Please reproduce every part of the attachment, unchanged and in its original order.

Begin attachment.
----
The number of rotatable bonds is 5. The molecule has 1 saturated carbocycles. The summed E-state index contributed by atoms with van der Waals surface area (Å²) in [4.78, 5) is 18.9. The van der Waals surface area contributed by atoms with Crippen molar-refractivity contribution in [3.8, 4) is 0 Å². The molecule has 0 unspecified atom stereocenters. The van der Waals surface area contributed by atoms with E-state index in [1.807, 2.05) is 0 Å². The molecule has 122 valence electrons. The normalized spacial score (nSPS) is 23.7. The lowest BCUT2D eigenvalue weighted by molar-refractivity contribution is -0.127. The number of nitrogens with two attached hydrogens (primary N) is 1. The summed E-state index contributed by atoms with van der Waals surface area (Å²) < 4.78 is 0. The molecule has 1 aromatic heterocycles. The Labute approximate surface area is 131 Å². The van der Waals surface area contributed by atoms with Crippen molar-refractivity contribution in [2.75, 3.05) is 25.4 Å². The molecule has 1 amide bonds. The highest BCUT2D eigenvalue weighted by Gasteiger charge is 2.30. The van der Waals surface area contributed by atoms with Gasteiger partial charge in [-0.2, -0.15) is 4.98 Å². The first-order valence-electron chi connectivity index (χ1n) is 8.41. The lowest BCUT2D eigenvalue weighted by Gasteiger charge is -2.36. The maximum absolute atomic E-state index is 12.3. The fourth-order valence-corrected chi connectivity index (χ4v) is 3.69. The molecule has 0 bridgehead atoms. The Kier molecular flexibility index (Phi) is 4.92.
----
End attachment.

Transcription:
The number of rotatable bonds is 5. The molecule has 1 saturated carbocycles. The summed E-state index contributed by atoms with van der Waals surface area (Å²) in [4.78, 5) is 18.9. The van der Waals surface area contributed by atoms with Crippen molar-refractivity contribution in [3.8, 4) is 0 Å². The molecule has 0 unspecified atom stereocenters. The van der Waals surface area contributed by atoms with E-state index in [1.807, 2.05) is 0 Å². The molecule has 122 valence electrons. The normalized spacial score (nSPS) is 23.7. The lowest BCUT2D eigenvalue weighted by molar-refractivity contribution is -0.127. The number of nitrogens with two attached hydrogens (primary N) is 1. The summed E-state index contributed by atoms with van der Waals surface area (Å²) < 4.78 is 0. The molecule has 1 aromatic heterocycles. The Labute approximate surface area is 131 Å². The van der Waals surface area contributed by atoms with Crippen molar-refractivity contribution in [2.75, 3.05) is 25.4 Å². The molecule has 1 amide bonds. The highest BCUT2D eigenvalue weighted by Gasteiger charge is 2.30. The van der Waals surface area contributed by atoms with Gasteiger partial charge in [-0.2, -0.15) is 4.98 Å². The first-order valence-electron chi connectivity index (χ1n) is 8.41. The lowest BCUT2D eigenvalue weighted by Gasteiger charge is -2.36. The maximum absolute atomic E-state index is 12.3. The fourth-order valence-corrected chi connectivity index (χ4v) is 3.69. The molecule has 0 bridgehead atoms. The Kier molecular flexibility index (Phi) is 4.92.